A 1-year-old girl was admitted to Harlem Hospital, New York, after three days of cough, high fever, and anorexia, which had not responded to penicillin G potassium given by her private physician for bilateral otitis media. She had been healthy since birth and had not been out of the city of New York for the two months preceding her illness. Her mother and sister had neurofibromatosis, and the patient had multiple cafe-au-lait spots. There were no pets in the family's house, but she had played with a neighbor's dog two weeks prior to the illness.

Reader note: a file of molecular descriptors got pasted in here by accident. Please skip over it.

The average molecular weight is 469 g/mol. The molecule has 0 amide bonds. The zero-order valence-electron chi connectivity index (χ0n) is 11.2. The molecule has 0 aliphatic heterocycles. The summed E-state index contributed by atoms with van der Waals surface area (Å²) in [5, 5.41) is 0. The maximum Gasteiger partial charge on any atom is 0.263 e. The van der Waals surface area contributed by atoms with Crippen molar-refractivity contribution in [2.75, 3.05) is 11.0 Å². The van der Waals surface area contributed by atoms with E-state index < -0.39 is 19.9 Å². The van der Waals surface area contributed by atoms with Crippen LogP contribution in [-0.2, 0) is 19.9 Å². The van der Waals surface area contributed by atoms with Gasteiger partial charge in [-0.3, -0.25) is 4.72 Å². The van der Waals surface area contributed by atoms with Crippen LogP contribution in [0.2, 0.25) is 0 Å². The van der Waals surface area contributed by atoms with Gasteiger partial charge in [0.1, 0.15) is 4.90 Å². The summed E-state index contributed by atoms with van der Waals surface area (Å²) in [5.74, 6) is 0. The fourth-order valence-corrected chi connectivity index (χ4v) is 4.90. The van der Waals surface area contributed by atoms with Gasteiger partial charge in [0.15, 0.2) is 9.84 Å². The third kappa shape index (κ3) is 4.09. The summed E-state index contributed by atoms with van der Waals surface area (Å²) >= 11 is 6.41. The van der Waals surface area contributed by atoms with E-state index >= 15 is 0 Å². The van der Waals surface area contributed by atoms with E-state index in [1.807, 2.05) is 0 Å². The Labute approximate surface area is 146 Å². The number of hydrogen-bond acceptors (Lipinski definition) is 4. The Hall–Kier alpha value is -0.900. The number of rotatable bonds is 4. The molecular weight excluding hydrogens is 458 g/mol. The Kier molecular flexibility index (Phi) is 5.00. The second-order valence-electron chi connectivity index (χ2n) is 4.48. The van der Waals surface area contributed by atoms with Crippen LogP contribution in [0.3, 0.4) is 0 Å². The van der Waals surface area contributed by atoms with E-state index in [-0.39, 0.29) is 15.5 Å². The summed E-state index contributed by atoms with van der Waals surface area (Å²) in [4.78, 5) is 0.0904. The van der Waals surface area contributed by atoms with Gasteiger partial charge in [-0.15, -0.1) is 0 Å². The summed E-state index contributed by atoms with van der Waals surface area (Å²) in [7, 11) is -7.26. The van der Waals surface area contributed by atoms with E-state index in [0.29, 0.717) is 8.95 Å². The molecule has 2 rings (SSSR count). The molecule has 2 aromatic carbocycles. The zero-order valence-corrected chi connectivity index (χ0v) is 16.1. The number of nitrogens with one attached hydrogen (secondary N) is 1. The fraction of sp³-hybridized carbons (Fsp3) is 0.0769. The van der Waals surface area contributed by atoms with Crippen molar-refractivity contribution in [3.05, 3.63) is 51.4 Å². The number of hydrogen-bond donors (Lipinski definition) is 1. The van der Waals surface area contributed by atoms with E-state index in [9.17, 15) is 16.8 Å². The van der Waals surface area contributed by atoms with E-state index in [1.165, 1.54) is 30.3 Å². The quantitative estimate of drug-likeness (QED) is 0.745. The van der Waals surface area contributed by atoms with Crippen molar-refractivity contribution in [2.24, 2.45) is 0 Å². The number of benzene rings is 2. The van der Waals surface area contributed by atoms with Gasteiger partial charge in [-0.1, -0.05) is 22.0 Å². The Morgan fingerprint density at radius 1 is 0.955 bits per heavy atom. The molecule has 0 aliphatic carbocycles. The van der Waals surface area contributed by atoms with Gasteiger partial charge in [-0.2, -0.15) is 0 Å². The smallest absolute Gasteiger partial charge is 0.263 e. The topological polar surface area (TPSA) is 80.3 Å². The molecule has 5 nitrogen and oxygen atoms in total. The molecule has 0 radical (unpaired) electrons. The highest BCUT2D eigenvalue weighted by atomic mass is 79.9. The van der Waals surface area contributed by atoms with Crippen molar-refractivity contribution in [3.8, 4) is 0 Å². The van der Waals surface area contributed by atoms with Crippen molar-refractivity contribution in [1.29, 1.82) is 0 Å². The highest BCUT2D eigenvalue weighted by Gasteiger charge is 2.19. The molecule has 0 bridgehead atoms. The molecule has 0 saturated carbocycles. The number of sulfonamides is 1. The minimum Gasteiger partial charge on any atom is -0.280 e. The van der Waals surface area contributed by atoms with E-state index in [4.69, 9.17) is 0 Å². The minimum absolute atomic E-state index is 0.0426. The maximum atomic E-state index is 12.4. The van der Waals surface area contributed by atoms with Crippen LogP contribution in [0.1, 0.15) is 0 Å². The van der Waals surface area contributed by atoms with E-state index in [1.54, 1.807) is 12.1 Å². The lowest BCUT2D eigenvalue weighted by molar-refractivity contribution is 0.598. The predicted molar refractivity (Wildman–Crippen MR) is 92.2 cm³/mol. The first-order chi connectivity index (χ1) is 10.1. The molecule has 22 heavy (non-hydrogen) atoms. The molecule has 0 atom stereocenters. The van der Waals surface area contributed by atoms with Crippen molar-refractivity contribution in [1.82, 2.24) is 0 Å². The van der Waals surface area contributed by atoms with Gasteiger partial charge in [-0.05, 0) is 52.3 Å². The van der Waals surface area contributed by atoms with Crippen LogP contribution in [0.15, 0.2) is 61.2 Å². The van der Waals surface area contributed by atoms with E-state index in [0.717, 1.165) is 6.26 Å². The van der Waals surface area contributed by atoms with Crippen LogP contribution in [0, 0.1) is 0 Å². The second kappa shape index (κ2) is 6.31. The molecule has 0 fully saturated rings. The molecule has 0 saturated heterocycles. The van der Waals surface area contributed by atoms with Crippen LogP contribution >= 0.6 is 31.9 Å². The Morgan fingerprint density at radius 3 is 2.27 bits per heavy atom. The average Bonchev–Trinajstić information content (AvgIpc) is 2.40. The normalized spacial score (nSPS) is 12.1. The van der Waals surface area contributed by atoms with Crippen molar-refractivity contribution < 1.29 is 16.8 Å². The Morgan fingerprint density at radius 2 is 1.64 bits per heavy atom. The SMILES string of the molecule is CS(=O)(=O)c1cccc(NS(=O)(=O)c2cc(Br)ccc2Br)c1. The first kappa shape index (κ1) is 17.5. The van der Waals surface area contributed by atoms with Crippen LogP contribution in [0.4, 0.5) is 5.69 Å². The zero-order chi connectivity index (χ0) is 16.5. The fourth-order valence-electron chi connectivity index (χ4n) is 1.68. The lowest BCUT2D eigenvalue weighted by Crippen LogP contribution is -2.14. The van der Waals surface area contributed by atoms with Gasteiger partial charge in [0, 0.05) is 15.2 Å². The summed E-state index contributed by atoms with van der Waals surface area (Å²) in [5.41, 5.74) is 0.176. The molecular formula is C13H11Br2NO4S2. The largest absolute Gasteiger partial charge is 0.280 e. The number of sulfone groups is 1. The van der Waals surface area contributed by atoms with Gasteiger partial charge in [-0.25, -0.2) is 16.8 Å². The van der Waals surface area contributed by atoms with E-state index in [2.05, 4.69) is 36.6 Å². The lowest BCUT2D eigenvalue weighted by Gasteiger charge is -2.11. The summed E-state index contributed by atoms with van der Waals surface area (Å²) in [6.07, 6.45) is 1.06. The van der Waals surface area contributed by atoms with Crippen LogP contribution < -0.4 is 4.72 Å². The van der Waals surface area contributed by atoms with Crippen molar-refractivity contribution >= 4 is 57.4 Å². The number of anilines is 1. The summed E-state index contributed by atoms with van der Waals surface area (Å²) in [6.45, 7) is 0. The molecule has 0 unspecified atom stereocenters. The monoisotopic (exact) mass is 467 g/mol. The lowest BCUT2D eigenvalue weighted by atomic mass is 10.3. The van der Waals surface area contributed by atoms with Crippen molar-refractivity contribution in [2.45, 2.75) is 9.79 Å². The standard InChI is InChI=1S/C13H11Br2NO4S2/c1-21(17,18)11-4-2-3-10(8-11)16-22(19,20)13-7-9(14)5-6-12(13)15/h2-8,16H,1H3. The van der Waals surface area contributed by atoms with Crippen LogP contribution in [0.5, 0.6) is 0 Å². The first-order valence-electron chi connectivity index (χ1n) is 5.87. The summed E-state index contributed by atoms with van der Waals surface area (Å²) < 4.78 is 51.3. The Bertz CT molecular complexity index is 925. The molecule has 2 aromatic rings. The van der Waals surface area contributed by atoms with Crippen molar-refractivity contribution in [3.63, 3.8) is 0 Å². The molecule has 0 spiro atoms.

On physical examination the child was lethargic and dehydrated. Her temperature was 39.4 °C. Her throat was injected, and there was mild erythema of both tympanic membranes. Results of examination of the chest and abdomen were unremarkable. A chest roentgenogram was normal. Laboratory data included a WBC count of 20,400/cu mm with 50% polymorphonuclear leukocytes,